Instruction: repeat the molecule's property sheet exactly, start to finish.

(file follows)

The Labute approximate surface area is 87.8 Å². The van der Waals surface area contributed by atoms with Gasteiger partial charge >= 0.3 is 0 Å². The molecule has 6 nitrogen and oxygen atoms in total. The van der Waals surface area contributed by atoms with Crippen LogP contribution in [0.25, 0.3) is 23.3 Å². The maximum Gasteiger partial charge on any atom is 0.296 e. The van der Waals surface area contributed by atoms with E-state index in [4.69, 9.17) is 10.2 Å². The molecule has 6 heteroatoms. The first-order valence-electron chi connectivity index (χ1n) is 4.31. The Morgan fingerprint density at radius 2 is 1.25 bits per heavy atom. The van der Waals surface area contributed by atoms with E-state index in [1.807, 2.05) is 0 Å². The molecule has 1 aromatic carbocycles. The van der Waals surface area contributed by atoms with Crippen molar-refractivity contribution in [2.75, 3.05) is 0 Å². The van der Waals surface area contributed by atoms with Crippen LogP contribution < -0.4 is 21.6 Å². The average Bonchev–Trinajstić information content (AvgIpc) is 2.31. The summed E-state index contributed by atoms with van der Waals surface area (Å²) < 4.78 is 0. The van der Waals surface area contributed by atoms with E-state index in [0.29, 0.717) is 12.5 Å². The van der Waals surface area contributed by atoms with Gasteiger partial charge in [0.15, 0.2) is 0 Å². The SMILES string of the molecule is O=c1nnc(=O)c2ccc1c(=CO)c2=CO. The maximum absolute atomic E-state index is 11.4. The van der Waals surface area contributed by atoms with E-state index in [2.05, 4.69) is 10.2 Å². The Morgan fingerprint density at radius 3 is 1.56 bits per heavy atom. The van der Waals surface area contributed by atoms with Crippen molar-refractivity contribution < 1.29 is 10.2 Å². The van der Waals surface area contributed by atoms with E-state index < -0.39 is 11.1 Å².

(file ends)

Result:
The Labute approximate surface area is 87.8 Å². The van der Waals surface area contributed by atoms with Gasteiger partial charge >= 0.3 is 0 Å². The molecule has 6 nitrogen and oxygen atoms in total. The van der Waals surface area contributed by atoms with Crippen LogP contribution in [0.25, 0.3) is 23.3 Å². The maximum Gasteiger partial charge on any atom is 0.296 e. The van der Waals surface area contributed by atoms with E-state index in [4.69, 9.17) is 10.2 Å². The molecule has 6 heteroatoms. The first-order valence-electron chi connectivity index (χ1n) is 4.31. The Morgan fingerprint density at radius 2 is 1.25 bits per heavy atom. The van der Waals surface area contributed by atoms with E-state index in [1.807, 2.05) is 0 Å². The molecule has 1 aromatic carbocycles. The van der Waals surface area contributed by atoms with Crippen molar-refractivity contribution in [2.75, 3.05) is 0 Å². The van der Waals surface area contributed by atoms with Crippen LogP contribution < -0.4 is 21.6 Å². The average Bonchev–Trinajstić information content (AvgIpc) is 2.31. The summed E-state index contributed by atoms with van der Waals surface area (Å²) < 4.78 is 0. The van der Waals surface area contributed by atoms with E-state index in [0.29, 0.717) is 12.5 Å². The van der Waals surface area contributed by atoms with Gasteiger partial charge in [0.15, 0.2) is 0 Å². The SMILES string of the molecule is O=c1nnc(=O)c2ccc1c(=CO)c2=CO. The maximum absolute atomic E-state index is 11.4. The van der Waals surface area contributed by atoms with E-state index in [2.05, 4.69) is 10.2 Å². The Morgan fingerprint density at radius 3 is 1.56 bits per heavy atom. The van der Waals surface area contributed by atoms with Crippen molar-refractivity contribution < 1.29 is 10.2 Å². The van der Waals surface area contributed by atoms with E-state index < -0.39 is 11.1 Å².